i have seen a few studies about adolescent crimes, and it does seem that some prevention of recidivism is possible. wilderness camps, for example, and pre-trial diversion programs, have both had statistical success in reducing the crime rate amongst adolescent offenders.

don't take me as too much of an authority on this stuff, since i haven't studied in depth in...geez, five years? i do remember most of what i learned, but something must have changed in that time. the journal of offender rehabilitation, which is uk-based, is a good resource.

shukr said...

I don't believe that offenders can be fixed once they have offended; possibly before an offence if their deviance is picked up at that stage, ( they are rarely spur of the moment crimes and have clear, recurrent cycles of thought to action).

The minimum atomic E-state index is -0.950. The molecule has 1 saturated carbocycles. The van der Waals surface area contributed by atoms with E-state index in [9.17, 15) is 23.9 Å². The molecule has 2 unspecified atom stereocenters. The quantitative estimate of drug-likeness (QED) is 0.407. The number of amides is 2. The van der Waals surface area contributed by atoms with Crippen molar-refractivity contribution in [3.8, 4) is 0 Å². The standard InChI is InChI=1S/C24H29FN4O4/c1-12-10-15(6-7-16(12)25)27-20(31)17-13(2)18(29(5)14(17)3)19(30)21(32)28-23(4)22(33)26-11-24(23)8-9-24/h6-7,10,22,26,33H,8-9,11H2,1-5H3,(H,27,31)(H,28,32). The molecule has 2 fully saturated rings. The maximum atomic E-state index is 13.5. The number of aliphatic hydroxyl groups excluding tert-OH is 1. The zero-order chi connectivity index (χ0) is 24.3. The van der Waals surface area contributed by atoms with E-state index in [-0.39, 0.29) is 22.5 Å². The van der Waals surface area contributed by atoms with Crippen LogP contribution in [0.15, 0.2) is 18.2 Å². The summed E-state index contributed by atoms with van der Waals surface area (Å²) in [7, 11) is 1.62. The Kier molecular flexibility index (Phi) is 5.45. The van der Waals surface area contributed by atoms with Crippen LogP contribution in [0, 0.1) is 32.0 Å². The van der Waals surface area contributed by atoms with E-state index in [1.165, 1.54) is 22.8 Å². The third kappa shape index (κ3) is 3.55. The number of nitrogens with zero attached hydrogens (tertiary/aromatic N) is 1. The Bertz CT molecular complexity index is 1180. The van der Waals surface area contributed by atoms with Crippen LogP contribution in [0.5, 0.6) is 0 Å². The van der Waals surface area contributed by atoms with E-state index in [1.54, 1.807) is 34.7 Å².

Rape generally is about POWER and dominance, so that's why you get women raped dressed in jeans to minis, beautiful to ugly, old to young; it's not just about sexual attraction.

We had training at rape crisis with rehab workers specialising in the 'far out' extreme end of the spectrum, but also in the local community, and the conclusions they brought were that it's worth trying to educate offenders, ( otherwise they wouldn't be trying to do that), but that the most useful part of rehab is purely in getting to know the mind of the offender more clearly for future cases.

"i do believe that child molesters should be institutionalized for life, not in prisons, but in mental hospitals, because it is a mental disorder. do i believe that can be habilitated? no."
yay that chandelle!